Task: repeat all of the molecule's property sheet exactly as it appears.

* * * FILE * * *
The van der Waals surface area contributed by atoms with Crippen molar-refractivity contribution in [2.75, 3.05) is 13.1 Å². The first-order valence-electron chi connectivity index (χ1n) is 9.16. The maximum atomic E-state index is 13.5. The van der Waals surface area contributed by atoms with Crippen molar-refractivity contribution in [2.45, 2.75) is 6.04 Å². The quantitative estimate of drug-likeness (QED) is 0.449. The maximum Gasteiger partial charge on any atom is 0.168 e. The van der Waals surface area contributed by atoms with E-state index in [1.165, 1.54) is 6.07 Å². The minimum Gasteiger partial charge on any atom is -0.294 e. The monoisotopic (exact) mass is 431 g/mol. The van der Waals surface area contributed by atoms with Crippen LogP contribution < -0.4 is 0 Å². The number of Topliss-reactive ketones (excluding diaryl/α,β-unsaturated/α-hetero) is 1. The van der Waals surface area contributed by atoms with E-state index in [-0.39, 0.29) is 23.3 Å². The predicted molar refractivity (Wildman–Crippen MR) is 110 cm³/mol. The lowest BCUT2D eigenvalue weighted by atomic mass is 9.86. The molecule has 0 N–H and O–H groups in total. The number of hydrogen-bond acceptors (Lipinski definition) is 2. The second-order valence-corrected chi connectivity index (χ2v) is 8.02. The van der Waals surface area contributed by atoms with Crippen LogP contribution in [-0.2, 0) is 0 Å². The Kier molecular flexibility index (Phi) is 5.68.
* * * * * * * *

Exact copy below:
The van der Waals surface area contributed by atoms with Crippen molar-refractivity contribution in [2.75, 3.05) is 13.1 Å². The first-order valence-electron chi connectivity index (χ1n) is 9.16. The maximum atomic E-state index is 13.5. The van der Waals surface area contributed by atoms with Crippen molar-refractivity contribution in [2.45, 2.75) is 6.04 Å². The quantitative estimate of drug-likeness (QED) is 0.449. The maximum Gasteiger partial charge on any atom is 0.168 e. The van der Waals surface area contributed by atoms with E-state index in [1.165, 1.54) is 6.07 Å². The minimum Gasteiger partial charge on any atom is -0.294 e. The monoisotopic (exact) mass is 431 g/mol. The van der Waals surface area contributed by atoms with Crippen LogP contribution < -0.4 is 0 Å². The number of Topliss-reactive ketones (excluding diaryl/α,β-unsaturated/α-hetero) is 1. The van der Waals surface area contributed by atoms with E-state index in [-0.39, 0.29) is 23.3 Å². The predicted molar refractivity (Wildman–Crippen MR) is 110 cm³/mol. The lowest BCUT2D eigenvalue weighted by atomic mass is 9.86. The molecule has 0 N–H and O–H groups in total. The number of hydrogen-bond acceptors (Lipinski definition) is 2. The second-order valence-corrected chi connectivity index (χ2v) is 8.02. The van der Waals surface area contributed by atoms with Crippen LogP contribution in [-0.2, 0) is 0 Å². The Kier molecular flexibility index (Phi) is 5.68.